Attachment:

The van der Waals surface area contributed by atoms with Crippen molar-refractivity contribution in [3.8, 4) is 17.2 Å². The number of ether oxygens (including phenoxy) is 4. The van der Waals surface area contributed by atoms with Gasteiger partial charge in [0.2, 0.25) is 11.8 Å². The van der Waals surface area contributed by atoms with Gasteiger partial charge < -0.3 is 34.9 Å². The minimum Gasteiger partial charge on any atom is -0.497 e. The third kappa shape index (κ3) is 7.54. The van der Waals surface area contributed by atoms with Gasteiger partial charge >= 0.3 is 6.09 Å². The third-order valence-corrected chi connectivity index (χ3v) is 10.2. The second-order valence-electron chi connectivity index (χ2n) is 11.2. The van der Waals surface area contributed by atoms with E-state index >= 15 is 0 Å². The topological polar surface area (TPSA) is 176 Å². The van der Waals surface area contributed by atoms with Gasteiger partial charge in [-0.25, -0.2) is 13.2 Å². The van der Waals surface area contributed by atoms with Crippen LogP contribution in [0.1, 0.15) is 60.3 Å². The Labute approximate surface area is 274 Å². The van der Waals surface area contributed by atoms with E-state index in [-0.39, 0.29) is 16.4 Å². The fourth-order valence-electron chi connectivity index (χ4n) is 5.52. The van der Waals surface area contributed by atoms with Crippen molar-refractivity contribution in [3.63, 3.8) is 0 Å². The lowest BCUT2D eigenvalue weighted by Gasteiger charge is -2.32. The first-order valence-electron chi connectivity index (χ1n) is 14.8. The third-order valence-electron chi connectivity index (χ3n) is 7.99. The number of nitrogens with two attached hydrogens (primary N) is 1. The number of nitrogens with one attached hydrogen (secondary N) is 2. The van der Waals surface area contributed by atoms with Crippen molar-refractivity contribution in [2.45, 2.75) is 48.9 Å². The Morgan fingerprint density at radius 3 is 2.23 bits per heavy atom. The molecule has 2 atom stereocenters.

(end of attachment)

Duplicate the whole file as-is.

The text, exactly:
The van der Waals surface area contributed by atoms with Crippen molar-refractivity contribution in [3.8, 4) is 17.2 Å². The number of ether oxygens (including phenoxy) is 4. The van der Waals surface area contributed by atoms with Gasteiger partial charge in [0.2, 0.25) is 11.8 Å². The van der Waals surface area contributed by atoms with Gasteiger partial charge < -0.3 is 34.9 Å². The minimum Gasteiger partial charge on any atom is -0.497 e. The third kappa shape index (κ3) is 7.54. The van der Waals surface area contributed by atoms with Gasteiger partial charge >= 0.3 is 6.09 Å². The third-order valence-corrected chi connectivity index (χ3v) is 10.2. The second-order valence-electron chi connectivity index (χ2n) is 11.2. The van der Waals surface area contributed by atoms with E-state index >= 15 is 0 Å². The topological polar surface area (TPSA) is 176 Å². The van der Waals surface area contributed by atoms with Gasteiger partial charge in [-0.25, -0.2) is 13.2 Å². The van der Waals surface area contributed by atoms with Crippen LogP contribution in [0.1, 0.15) is 60.3 Å². The Labute approximate surface area is 274 Å². The van der Waals surface area contributed by atoms with E-state index in [-0.39, 0.29) is 16.4 Å². The fourth-order valence-electron chi connectivity index (χ4n) is 5.52. The van der Waals surface area contributed by atoms with Crippen molar-refractivity contribution in [3.63, 3.8) is 0 Å². The lowest BCUT2D eigenvalue weighted by Gasteiger charge is -2.32. The first-order valence-electron chi connectivity index (χ1n) is 14.8. The third-order valence-electron chi connectivity index (χ3n) is 7.99. The number of nitrogens with two attached hydrogens (primary N) is 1. The number of nitrogens with one attached hydrogen (secondary N) is 2. The van der Waals surface area contributed by atoms with Crippen molar-refractivity contribution in [2.45, 2.75) is 48.9 Å². The Morgan fingerprint density at radius 3 is 2.23 bits per heavy atom. The molecule has 2 atom stereocenters.